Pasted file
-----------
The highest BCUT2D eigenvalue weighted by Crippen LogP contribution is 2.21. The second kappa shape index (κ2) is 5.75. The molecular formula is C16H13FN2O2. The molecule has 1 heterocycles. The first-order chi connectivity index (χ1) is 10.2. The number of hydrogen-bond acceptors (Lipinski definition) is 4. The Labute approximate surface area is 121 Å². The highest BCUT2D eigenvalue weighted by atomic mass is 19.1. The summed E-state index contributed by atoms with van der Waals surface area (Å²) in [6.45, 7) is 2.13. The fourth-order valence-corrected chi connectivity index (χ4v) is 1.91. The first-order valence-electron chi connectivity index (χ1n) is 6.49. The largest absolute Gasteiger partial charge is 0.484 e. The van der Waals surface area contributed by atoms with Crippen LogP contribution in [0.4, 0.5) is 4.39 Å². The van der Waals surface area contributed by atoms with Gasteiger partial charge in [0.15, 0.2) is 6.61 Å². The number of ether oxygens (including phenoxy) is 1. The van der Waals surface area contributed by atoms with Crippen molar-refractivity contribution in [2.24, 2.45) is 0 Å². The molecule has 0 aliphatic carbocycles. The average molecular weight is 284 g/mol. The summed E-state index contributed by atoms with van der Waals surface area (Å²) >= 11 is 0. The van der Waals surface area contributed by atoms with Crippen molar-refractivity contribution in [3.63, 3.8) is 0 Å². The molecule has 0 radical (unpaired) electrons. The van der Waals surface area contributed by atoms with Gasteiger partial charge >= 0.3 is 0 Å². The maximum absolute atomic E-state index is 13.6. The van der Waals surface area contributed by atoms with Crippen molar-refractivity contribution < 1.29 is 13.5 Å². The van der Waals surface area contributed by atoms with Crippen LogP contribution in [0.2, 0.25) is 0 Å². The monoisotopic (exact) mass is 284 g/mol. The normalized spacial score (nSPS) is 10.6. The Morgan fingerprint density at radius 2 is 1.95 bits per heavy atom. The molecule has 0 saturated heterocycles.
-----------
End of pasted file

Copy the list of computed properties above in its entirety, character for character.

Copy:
The highest BCUT2D eigenvalue weighted by Crippen LogP contribution is 2.21. The second kappa shape index (κ2) is 5.75. The molecular formula is C16H13FN2O2. The molecule has 1 heterocycles. The first-order chi connectivity index (χ1) is 10.2. The number of hydrogen-bond acceptors (Lipinski definition) is 4. The Labute approximate surface area is 121 Å². The highest BCUT2D eigenvalue weighted by atomic mass is 19.1. The summed E-state index contributed by atoms with van der Waals surface area (Å²) in [6.45, 7) is 2.13. The fourth-order valence-corrected chi connectivity index (χ4v) is 1.91. The first-order valence-electron chi connectivity index (χ1n) is 6.49. The largest absolute Gasteiger partial charge is 0.484 e. The van der Waals surface area contributed by atoms with Crippen LogP contribution in [0.4, 0.5) is 4.39 Å². The van der Waals surface area contributed by atoms with Gasteiger partial charge in [0.15, 0.2) is 6.61 Å². The number of ether oxygens (including phenoxy) is 1. The van der Waals surface area contributed by atoms with Crippen molar-refractivity contribution in [2.24, 2.45) is 0 Å². The molecule has 0 aliphatic carbocycles. The average molecular weight is 284 g/mol. The summed E-state index contributed by atoms with van der Waals surface area (Å²) >= 11 is 0. The van der Waals surface area contributed by atoms with Crippen molar-refractivity contribution in [3.63, 3.8) is 0 Å². The molecule has 0 radical (unpaired) electrons. The van der Waals surface area contributed by atoms with Gasteiger partial charge >= 0.3 is 0 Å². The maximum absolute atomic E-state index is 13.6. The van der Waals surface area contributed by atoms with Crippen molar-refractivity contribution < 1.29 is 13.5 Å². The van der Waals surface area contributed by atoms with Crippen LogP contribution in [0.2, 0.25) is 0 Å². The monoisotopic (exact) mass is 284 g/mol. The normalized spacial score (nSPS) is 10.6. The Morgan fingerprint density at radius 2 is 1.95 bits per heavy atom. The molecule has 0 saturated heterocycles.